Palm Beach businesses stung by cost of hosting Trump’s weekend retreat

 Donald Trump arrives at Palm Beach international airport on 3 February. County aviation officials say the president’s four-day visit cost more than $250,000 in lost revenue. Photograph: Carlos Barria/Reuters

Donald Trump arrives at Palm Beach international airport on 3 February. County aviation officials say the president’s four-day visit cost more than $250,000 in lost revenue. Photograph: Carlos Barria/Reuters

Trump’s four-day visit last weekend caused more than $250,000 in lost revenue from fuel sales and landing fees, according to a dossier released this week by county aviation officials, mostly at Palm Beach international airport, where Air Force One lands and departs.

At Lantana general aviation airport, inside the 30-mile flight restriction zone around Mar-a-Lago imposed by the Federal Aviation Administration, all operations cease during presidential visits. Jonathan Miller, chief executive of airport operator Stellar Aviation, said the repeated groundings, including training and sightseeing flights, are forcing several Lantana tenants to consider their futures. Palm Beach Aircraft Services estimates losses could reach $2m a year and several private plane owners have already switched to other airports, Miller said.

“When [the president’s] here for three days we lose at least $30,000. Our small businesses can’t survive, they’ll either shut down or leave,” said Miller, who added that more than 400 people work at the airport.

“People will just say I’m not going to stay in the Palm Beaches, I don’t need the aggravation. It’s going to grind our economy to a halt,” said Jeff Greene, a hotel owner who says that he has already lost bookings from prospective guests at his upmarket Tideline Ocean Resort and Spa further south along Ocean Boulevard from Trump’s waterfront estate.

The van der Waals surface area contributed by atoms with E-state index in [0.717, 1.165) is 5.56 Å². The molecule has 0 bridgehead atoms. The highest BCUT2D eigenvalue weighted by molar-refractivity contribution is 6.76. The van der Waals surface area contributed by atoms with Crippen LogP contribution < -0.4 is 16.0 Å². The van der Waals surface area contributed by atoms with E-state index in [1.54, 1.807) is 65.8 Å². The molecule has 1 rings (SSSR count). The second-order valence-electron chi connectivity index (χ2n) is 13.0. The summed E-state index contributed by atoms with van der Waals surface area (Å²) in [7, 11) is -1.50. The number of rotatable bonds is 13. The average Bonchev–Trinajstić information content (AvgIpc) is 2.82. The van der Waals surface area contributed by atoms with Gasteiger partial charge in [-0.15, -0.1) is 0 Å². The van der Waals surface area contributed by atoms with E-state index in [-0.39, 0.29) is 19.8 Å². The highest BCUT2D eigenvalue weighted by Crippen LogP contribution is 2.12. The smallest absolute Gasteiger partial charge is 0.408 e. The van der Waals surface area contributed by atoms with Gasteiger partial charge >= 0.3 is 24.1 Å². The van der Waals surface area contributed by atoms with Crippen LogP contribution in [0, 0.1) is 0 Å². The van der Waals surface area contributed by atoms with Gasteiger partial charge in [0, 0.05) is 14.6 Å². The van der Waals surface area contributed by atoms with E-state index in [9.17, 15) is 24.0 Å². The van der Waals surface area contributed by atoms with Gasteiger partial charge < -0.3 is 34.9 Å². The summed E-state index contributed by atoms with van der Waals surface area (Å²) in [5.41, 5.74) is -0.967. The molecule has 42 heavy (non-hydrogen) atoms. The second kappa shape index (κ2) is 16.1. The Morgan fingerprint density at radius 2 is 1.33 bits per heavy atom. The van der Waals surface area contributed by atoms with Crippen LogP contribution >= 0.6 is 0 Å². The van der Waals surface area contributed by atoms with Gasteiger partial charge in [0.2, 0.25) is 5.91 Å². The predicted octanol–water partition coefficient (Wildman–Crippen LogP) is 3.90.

“And basically the opportunities in a town like this are exactly the times he’s planning on being here, Christmas, New Year, Presidents’ weekend, Easter and all these other weekends, like last weekend and this coming weekend. In our hotel we depend on February and March to make 50% of our annual profit.”

While hoteliers such as Greene are unable to yet put a dollar figure on their expected losses, Palm Beach County’s airports, flight schools and other aviation-related businesses are already counting the cost.

While the airports’ losses grow, Palm Beach is also seeking relief for security costs to protect Trump, including policing of demonstrations. About 3,000 people took part in a peaceful protest at Mar-a-Lago last weekend and another is planned for Sunday.

The Palm Beach sheriff’s office did not respond to the Guardian’s request for cost details of last weekend’s visit, or Trump’s extended Christmas and New Year break at Mar-a-Lago, but its overtime bill alone topped $250,000 for the then president-elect’s short Thanksgiving sojourn.

“Back in the 1960s John F Kennedy was here but it was a different town then, much smaller and quieter,” said Laurel Baker, a longtime Palm Beach resident and executive director of the town’s chamber of commerce.

Baker said tourists had always come to gawk at the Rolls-Royces, Bentleys and Maseratis parked outside the upscale jewellery and fashion stores along Worth Avenue, but the challenge now is turning Trump’s notoriety into financial gain for the island’s business owners.

“People want to see the winter White House but they’re drive-bys, which is a terrible word to use, but that’s what it is,” she said. “It’s all well and good, but it doesn’t help unless they also stop for a bite to eat.”

There are, of course, no such worries inside Mar-a-Lago, where the opulent dining room is full every dinnertime when Trump is in residence, and the non-refundable membership fee doubled to $200,000 within weeks of his election victory.

Read the complete article on The Guardian web site here.

 

 

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